What would you say is the biggest success story that has resulted from the blog (indirectly or directly)?
“I think the biggest success story is the blog itself. It has succeeded when many thought it would never last. We’ve been blogging for over a year now and we’re still kicking. I think the blog has allowed us to show that we’re human and not a bunch of soulless govbots. The blog has allowed us to become much more transparent and even those who would rather see TSA fail have commended us for allowing a forum for them to vent. It hasn’t come easy though. Transparency is a tricky thing when you’re working for the government. There are just certain things you can’t talk about. And when we tell our readers we can’t talk about something, it’s kind of like telling an angry person to relax. They just get angrier. But that’s the reality when you’re blogging for the Govt. But all in all, we’ve been able to make policy changes (Black Diamond & Electronics in Bags) and better train our work force. (MacBook Air) There are also the many changes you don’t see. We’ve got officers and leadership from airports around the world paying attention to the blog. It has to have some impact on the way we do business. There is even one case in Seattle where the Federal Security Director has his leadership discuss the blog at daily meetings.”
How did you identify the bloggers for the “Evolution of Security” blog? Do they go through any sort of training before they can start blogging?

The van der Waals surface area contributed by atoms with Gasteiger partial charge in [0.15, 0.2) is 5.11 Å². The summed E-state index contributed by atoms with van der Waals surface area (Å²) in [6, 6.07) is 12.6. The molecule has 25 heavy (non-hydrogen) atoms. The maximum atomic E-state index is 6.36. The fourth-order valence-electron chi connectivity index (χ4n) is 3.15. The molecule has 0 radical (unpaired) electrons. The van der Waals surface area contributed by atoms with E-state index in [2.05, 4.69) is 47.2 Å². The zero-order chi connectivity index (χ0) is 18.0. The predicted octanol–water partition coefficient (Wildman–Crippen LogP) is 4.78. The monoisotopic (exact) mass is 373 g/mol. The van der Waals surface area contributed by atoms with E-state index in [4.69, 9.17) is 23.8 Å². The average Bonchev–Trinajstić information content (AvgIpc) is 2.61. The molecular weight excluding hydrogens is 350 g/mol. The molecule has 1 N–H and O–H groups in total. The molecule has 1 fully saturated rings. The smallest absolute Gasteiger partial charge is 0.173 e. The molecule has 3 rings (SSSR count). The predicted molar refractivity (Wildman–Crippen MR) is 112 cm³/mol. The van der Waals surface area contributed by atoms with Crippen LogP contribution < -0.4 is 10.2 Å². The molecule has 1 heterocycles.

“Lynn went to Google and just started searching for TSA employees that were blogging. Of course, my name came up in the search and Lynn knew me from my work on the TSA Advisory Council. I didn’t receive any training since I was already familiar with blogging and had been with TSA for 6 years. On the other hand, Paul was hired directly out of college. Blogging was no problem for him, but he had to wrap his brain around TSA. We suggested some reading and sent Paul out to the field to observe. We’ve also involved Paul in other Public Affairs tasks such as writing press releases and public affairs guidance. This type of work is an excellent way for Paul to dig in and learn about all things TSA. We’re getting ready to bring a few officers onto the blog and we’ll have to provide some basic training and guidance. Nothing too complicated…just expectations, blog etiquette and vetting procedures.”
How much, if any, outreach do you do on other blogs/social networks? Are you actively commenting on other TSA-related blogs?
“I do random outreach. Using my Google Reader, I check for all things TSA related daily. If I see something that needs a response, I’ll go in and make a comment. Some people are weirded out that I (The Government) found them and others are pleasantly surprised. I am also spending a lot of time on Twitter lately seeking out TSA questions and providing answers. Some folks have figured out that they can ask me a question @tsablogteam. It will be interesting to see how our use of Twitter evolves.”
What other blogs do you enjoy reading and why?
“When I’m off the clock, I enjoy reading mostly music related blogs. The days of reading store-bought magazines and listening to the radio to seek out new music are over. Now you can listen to mp3’s of the artist while reading a review or interview. I enjoy The Futurist, Stereogum, Aquarium Drunkard, Soul Sides and Gorilla vs. Bear, to name a few.”
Where do you see the “Evolution of Security” blog going in 2009? Any new features/changes coming?
“Yes! We are going to be switching from Blogger to WordPress. We are also going to be posting more vlogs and podcasts. Also, I am currently talking with four of our officers in the field about joining the blog team. It will be exciting to get some more folks on board that have their boots on the ground out in the field.”